The Big Ten created divisions – the ill-fated Leaders and Legends groupings that prioritized competitive balance over geographical proximity – in 2011 when Nebraska became the 12th member. The entrance of Maryland and Rutgers in 2014 triggered another realignment, resulting in the current East and West divisions.

Even after the ninth conference game was added to the schedules in 2016, there are four other schools that each team does not face in a given season – nowhere close to a round-robin format. The pandemic-shrunken 2020 schedule also threw a wrench into the system.

The finalization of the Big Ten’s new TV contracts were delayed by the UCLA-USC addition, too, which in turn pushed out the 2023 slate and the ultimate decision for Commissioner Kevin Warren on the fate of the divisions.

Not all the wrinkles were ironed out.

Penn State, strangely, will play its first conference game on the road for the eighth straight year and the 13th time in 14 seasons, and athletic director Patrick Kraft issued a statement about the school’s “incredibly frustrating and disappointing” feelings.

“When I arrived on campus, I shared with the conference staff my concerns and repeatedly referenced their failure to address this issue in the past. I have been in communication with Commissioner Warren and I am confident that this issue will be addressed moving forward,” said Kraft, who was hired earlier this year.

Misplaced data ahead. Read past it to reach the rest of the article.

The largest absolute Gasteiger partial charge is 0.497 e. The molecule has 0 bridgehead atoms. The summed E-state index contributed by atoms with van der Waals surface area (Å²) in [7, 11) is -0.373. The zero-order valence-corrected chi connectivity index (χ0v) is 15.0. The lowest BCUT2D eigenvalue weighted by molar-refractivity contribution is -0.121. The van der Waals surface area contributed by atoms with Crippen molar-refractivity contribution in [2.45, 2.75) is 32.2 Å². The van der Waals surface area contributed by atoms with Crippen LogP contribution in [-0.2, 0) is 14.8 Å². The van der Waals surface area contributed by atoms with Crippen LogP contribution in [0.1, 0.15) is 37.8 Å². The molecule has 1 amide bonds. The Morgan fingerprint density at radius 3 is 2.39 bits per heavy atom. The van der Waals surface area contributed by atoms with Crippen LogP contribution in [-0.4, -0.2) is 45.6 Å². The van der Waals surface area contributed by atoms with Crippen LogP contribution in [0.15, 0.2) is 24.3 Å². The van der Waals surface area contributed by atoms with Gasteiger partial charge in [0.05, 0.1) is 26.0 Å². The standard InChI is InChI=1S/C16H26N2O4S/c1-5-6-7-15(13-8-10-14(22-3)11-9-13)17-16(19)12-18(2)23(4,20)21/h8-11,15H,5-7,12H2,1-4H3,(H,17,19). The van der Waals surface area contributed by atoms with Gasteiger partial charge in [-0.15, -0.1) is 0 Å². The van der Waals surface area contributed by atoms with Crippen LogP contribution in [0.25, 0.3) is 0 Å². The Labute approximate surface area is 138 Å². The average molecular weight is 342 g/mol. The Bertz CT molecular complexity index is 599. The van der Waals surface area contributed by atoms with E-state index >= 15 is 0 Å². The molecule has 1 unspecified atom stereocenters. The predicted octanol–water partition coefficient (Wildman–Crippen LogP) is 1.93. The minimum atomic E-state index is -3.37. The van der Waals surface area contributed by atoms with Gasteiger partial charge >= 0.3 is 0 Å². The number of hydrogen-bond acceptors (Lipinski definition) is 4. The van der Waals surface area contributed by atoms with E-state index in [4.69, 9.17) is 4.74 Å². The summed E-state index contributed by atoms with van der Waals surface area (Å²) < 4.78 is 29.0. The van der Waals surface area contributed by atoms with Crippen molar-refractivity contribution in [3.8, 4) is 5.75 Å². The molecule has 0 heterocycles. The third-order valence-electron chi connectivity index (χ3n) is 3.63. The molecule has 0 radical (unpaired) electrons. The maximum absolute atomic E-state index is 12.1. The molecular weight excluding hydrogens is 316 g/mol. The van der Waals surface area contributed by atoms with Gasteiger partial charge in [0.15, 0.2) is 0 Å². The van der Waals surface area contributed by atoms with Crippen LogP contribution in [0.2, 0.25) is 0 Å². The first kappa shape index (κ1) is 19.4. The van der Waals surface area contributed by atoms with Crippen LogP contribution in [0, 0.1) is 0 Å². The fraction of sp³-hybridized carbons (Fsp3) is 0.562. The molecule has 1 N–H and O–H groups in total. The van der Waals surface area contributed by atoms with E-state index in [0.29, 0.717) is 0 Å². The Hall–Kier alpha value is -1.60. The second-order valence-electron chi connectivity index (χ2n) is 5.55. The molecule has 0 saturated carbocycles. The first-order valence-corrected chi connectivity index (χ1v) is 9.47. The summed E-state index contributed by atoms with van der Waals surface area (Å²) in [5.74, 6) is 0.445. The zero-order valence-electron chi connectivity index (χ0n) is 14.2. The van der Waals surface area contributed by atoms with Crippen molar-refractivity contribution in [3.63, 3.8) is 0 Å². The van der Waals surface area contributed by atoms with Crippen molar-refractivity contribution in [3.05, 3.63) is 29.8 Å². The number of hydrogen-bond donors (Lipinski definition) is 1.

Former Navy coach Niumatalolo joins UCLA staff

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LOS ANGELES – Former Navy coach Ken Niumatalolo is joining UCLA’s coaching staff as director of leadership.

The school said in an announcement Friday that Niumatalolo will serve as an advisor to the Bruins’ football staff and players.

Niumatalolo led Navy for 15 years and was the winningest coach in school history at 109-83. The Midshipmen, however, finished with losing records the past three seasons, including 4-8 the past two.

Navy played in 10 bowl games under Niumatalolo. He also was the only coach to win his first eight games in the storied Army-Navy rivalry.

Troy, Jon Sumrall agree to new 4-year contract through 2026

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TROY, Ala. ⁠— Jon Sumrall agreed to a new four-year contract as Troy’s coach after leading the Trojans to a Sun Belt Conference championship and national ranking in his debut season.

The school announced the deal, which runs through 2026, but didn’t release details.

The Trojans went 12-2 and won their final 11 games, second only to national champion Georgia, including the league championship game and the Cure Bowl against UTSA. For the first time, they finished a season ranked, ending up 19th in The Associated Press Top 25.

“When we appointed Coach Sumrall in December 2021, we challenged him to return Troy football to the top of the Sun Belt Conference,” Chancellor Jack Hawkins Jr. said. “It didn’t take long, as the 2022 season was the best in our FBS history.”

Troy held all 14 of its opponents to under their season average in scoring, beating UTSA 18-12. The Trojans beat Coastal Carolina 45-26 in the Sun Belt title game.

“Last year was an amazing accomplishment for everyone associated with Troy football and was the product of relentless effort from our players and staff, athletic administration and university leaders,” Sumrall said.